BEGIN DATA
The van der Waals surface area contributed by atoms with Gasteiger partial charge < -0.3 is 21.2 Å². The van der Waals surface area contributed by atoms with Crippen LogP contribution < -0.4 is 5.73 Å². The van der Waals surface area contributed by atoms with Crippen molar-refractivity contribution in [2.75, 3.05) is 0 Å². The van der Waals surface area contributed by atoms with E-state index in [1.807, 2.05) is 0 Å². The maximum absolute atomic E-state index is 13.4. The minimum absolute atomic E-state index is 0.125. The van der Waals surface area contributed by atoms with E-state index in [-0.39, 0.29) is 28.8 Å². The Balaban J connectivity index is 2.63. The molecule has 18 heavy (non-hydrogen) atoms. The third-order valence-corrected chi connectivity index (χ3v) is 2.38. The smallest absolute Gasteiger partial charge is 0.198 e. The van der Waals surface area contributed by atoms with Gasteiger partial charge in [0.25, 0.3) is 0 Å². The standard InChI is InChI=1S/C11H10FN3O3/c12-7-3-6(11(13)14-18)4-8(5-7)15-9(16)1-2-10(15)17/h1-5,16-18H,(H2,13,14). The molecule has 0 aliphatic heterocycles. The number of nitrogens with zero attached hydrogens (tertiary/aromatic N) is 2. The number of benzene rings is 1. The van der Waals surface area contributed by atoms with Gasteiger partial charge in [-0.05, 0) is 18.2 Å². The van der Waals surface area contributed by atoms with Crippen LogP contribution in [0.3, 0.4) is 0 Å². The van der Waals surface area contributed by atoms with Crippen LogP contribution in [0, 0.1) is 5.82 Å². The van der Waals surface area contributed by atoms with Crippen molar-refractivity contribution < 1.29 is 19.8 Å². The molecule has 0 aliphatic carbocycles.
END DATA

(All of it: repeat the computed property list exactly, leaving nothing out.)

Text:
The van der Waals surface area contributed by atoms with Gasteiger partial charge < -0.3 is 21.2 Å². The van der Waals surface area contributed by atoms with Crippen LogP contribution < -0.4 is 5.73 Å². The van der Waals surface area contributed by atoms with Crippen molar-refractivity contribution in [2.75, 3.05) is 0 Å². The van der Waals surface area contributed by atoms with E-state index in [1.807, 2.05) is 0 Å². The maximum absolute atomic E-state index is 13.4. The minimum absolute atomic E-state index is 0.125. The van der Waals surface area contributed by atoms with E-state index in [-0.39, 0.29) is 28.8 Å². The Balaban J connectivity index is 2.63. The molecule has 18 heavy (non-hydrogen) atoms. The third-order valence-corrected chi connectivity index (χ3v) is 2.38. The smallest absolute Gasteiger partial charge is 0.198 e. The van der Waals surface area contributed by atoms with Gasteiger partial charge in [0.25, 0.3) is 0 Å². The standard InChI is InChI=1S/C11H10FN3O3/c12-7-3-6(11(13)14-18)4-8(5-7)15-9(16)1-2-10(15)17/h1-5,16-18H,(H2,13,14). The molecule has 0 aliphatic heterocycles. The number of nitrogens with zero attached hydrogens (tertiary/aromatic N) is 2. The number of benzene rings is 1. The van der Waals surface area contributed by atoms with Gasteiger partial charge in [-0.05, 0) is 18.2 Å². The van der Waals surface area contributed by atoms with Crippen LogP contribution in [0.3, 0.4) is 0 Å². The van der Waals surface area contributed by atoms with Crippen LogP contribution in [0, 0.1) is 5.82 Å². The van der Waals surface area contributed by atoms with Crippen molar-refractivity contribution < 1.29 is 19.8 Å². The molecule has 0 aliphatic carbocycles.